A 41-year-old man has been stoned to death by a mob for allegedly desecrating the Koran inside a mosque in a village in eastern Pakistan, police have said.
Three police officers also were injured, and more than 80 men have been detained after the incident on Saturday evening in the Khanewal district of Punjab province.
The mosque’s custodian said he saw the man burning the Muslim holy book and told others before informing police, according to a spokesman.
Police rushed to the mosque and found the man surrounded by an angry crowd.
Officer Mohammad Iqbal and two other police personnel tried to take custody of the man, but the group began throwing stones at them, seriously injuring Mr Iqbal and slightly injuring the other two officers.
Munawar Gujjar, chief of Tulamba police station, said he rushed reinforcements to the mosque but they were not in time to stop the mob stoning the man to death before hanging his body from a tree.
The victim was named as Mushtaq Ahmed, 41, who was from a nearby village.
“The ill-fated man has been mentally unstable for the last 15 years and according to his family often went missing from home for days begging and eating whatever he could find,” he said.
Mr Ahmed’s body has been returned to his family.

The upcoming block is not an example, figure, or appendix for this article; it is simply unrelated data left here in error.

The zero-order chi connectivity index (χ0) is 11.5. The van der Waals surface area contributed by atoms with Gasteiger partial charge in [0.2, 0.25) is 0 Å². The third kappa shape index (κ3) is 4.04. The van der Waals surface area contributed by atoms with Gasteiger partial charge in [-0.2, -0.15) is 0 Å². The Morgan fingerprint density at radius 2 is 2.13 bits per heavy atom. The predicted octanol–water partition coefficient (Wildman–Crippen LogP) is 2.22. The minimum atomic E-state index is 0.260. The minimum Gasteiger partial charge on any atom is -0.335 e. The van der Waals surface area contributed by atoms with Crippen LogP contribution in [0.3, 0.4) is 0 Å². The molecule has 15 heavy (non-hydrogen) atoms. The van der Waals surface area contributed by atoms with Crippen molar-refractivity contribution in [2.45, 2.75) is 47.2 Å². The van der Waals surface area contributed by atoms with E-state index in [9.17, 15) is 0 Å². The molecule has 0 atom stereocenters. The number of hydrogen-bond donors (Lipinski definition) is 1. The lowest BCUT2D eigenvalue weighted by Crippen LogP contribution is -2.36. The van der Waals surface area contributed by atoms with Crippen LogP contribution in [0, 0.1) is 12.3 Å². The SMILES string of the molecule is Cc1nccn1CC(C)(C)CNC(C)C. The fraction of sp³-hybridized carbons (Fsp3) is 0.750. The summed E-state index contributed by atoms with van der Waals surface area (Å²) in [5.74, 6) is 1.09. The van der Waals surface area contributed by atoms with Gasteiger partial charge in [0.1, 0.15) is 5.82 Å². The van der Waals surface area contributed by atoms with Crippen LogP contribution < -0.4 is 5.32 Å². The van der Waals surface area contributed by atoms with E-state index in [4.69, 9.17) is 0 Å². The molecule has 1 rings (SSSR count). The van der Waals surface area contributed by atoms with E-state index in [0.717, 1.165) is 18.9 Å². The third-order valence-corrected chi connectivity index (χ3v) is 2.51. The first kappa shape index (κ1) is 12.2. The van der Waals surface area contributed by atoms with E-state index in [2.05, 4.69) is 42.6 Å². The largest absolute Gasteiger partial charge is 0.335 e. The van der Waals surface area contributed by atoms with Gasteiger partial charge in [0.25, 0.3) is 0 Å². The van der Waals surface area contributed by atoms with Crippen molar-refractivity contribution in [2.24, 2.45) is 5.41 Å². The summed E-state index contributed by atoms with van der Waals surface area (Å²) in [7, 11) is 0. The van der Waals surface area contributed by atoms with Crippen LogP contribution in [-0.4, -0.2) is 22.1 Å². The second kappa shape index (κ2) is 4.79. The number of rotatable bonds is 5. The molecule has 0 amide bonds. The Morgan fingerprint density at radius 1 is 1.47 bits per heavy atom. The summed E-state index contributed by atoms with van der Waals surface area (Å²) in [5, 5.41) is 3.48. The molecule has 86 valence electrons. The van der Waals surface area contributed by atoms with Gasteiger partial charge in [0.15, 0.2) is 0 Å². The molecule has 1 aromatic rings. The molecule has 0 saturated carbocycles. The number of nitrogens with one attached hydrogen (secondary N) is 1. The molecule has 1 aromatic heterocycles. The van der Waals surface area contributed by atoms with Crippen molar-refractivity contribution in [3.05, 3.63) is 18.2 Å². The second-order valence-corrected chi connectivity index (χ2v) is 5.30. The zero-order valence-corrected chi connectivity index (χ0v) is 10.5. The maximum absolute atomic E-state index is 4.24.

Police have so far detained about 80 men living in the mosque’s surroundings, but around 300 suspects are said to have taken part in the stoning.
Pakistan’s prime minister Imran Khan expressed his anguish over the stoning, and said he was seeking a report from Punjab’s chief minister on the police handling of the case. He said they had “failed in their duty”.
“We have zero tolerance for anyone taking the law into their own hands and mob lynching will be dealt with with the full severity of the law,” Mr Khan said in a tweet hours after the incident.
The prime minister also asked the Punjab police chief for a report on the actions taken against perpetrators of the lynching.
The killing comes months after the lynching of a Sri Lankan manager of a sporting goods factory in Sialkot in Punjab province on December 3 who was accused by workers of blasphemy.
International and national rights groups say blasphemy accusations have often been used to intimidate religious minorities and settle personal scores. It is a crime punishable by death in Pakistan.